Also, please see Robert Martin’s blog post on extract till you drop for more information on this technique.

Reasons to change

Consider, what reasons does this code have to change?

Code which is placed together, which has different reasons to change (different parts may change at different times), is bad. We already examined this.

The solution is to move code with different reasons to change into separate units.

If you consider the Shape example, Shape will change every time the functionality for circle, rectangle or any other shape changes. It will also change any time a new shape is added.

In the sendData example, sendData could change for these reasons:

  • The formatting of the data may need to change.
  • The validation of the data may need to change.
  • The data in the error request may need to change.
  • The endpoint (URL) of the error request may need to change.
  • The data in the sendData request may need to change.
  • The endpoint (URL) of the sendData request may need to change.
  • Etc.

All of these reasons are indicators that you may want to extract and isolate those different pieces of functionality.

Who (which role in the company) may want to change this code

This is another flavour of trying to figure out the reasons that some code may have to change.

It asks who (which role in the company) may want to change the code.

In the sendData example:

  • Tech administrators may want to change something about the URL endpoints of the requests or the bodies of the requests.
  • Accountants may want to change the data validation in the future.
  • A product owner who uses the submitted data to generate reports could want to format the data differently in the future.

Both of these questions (what could change and who may want changes) try to point out different concerns in the code, that may benefit from separation.

Be pragmatic

As mentioned, small units are good. In fact, even very small units can be good.

Especially as a beginner, you should try making units that feel very small. One reason for this, is because your units may not actually be small enough, but you may not know that yet until you practice some more and experience the difference.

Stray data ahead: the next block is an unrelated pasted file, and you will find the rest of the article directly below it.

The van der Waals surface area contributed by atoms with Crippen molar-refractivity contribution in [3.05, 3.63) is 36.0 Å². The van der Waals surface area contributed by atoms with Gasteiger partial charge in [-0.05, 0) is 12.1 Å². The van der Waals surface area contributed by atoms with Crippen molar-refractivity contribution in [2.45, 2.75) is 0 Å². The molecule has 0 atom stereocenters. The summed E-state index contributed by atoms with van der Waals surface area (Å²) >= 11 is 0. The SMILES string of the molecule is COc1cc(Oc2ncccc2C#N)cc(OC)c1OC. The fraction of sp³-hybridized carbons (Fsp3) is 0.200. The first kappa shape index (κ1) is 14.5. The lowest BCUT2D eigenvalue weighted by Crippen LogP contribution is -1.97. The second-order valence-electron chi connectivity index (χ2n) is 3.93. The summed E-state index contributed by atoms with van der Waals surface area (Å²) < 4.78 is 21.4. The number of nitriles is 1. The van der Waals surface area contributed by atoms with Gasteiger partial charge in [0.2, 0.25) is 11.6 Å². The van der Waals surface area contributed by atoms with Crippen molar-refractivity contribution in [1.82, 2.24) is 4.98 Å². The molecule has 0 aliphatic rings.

However, after you gain some more experience, just be pragmatic. You don’t have to make miniscule units if you don’t feel that they’re helpful.

The goal is always to write good code that is easy to work with, not to apply programming principles to the point where they’re detrimental to your code.


Principle of least knowledge

In software, it’s beneficial to minimise knowledge. This includes the knowledge that code has of other code (dependencies), as well as the knowledge you need to be aware of to work with particular areas of code.

In other words, you want software to be decoupled and easy to work with. Making changes shouldn’t break seemingly unrelated code.

Knowledge in code

In programming, knowledge means dependencies.

If some code (call it module A), knows about some other code (call it module B), it means that it uses that other code.

If some code is being used elsewhere, that means that there are limitations on how you can change it, otherwise you would break the code that uses it.

Without discipline and control, this is where you can get into a chain reaction of propagating changes. The situation where you just wanted to make a small change and had to modify every file in the system to do so. You changed A, which was used by B and C so you had to change both of those to accommodate your changes to A. In turn B and C were used in other places which you also had to change, and so on.

Every change is error-prone, multiple cascading changes are much worse.

Additionally, you need to actually be aware of these dependencies. If you’re not, and you don’t update things correctly, you’ll immediately introduce bugs. This is quite difficult to do, especially when dependencies propagate far and wide throughout your code.

That’s why you need to minimise knowledge in your code.

Modifications to code

So what can you modify if you want to make changes?

No change to contract

The only change you can make with no propagating changes, is a change that doesn’t affect anything else in the codebase in any way.

For example:

// Original
function greet(name) {
  return 'Hello ' + name;
}

// After change
function greet(name) {
  return `Hello ${name}`;
}

These two functions are exactly equivalent from a caller’s point of view. They have the same contract. If you change from one version to the other, nothing else in the codebase needs to change, because nothing could possibly be affected by this change.

Changing the contract of a "private" function

The next best case is when you change the contract of a private function. Something that’s not public to the majority of the codebase. In this case, if you change the contract, the code that is affected is very small.

For example, consider this Circle class:

// Circle.js
class Circle {
  constructor(radius) {
    this.radius = radius;
  }

  getArea() {
    return _privateCalculation(this.radius);
  }
}

function _privateCalculation(radius) {
  return Math.PI * radius ** 2;
}

export default Circle;

Next, consider that we want to delete _privateCalculation. Here is the code after the change:

// Circle.js
class Circle {
  constructor(radius) {
    this.radius = radius;
  }

  getArea() {
    return Math.PI * this.radius ** 2;
  }
}

export default Circle;

When we deleted _privateCalculation, getArea was affected. As a result, we also had to modify getArea to accommodate the changes. However, since _privateCalculation wasn’t used anywhere else in the codebase and since getArea didn’t change its contract, we’re finished. Nothing else in the codebase needs to be modified to accommodate the changes.

Changing the contract of a public function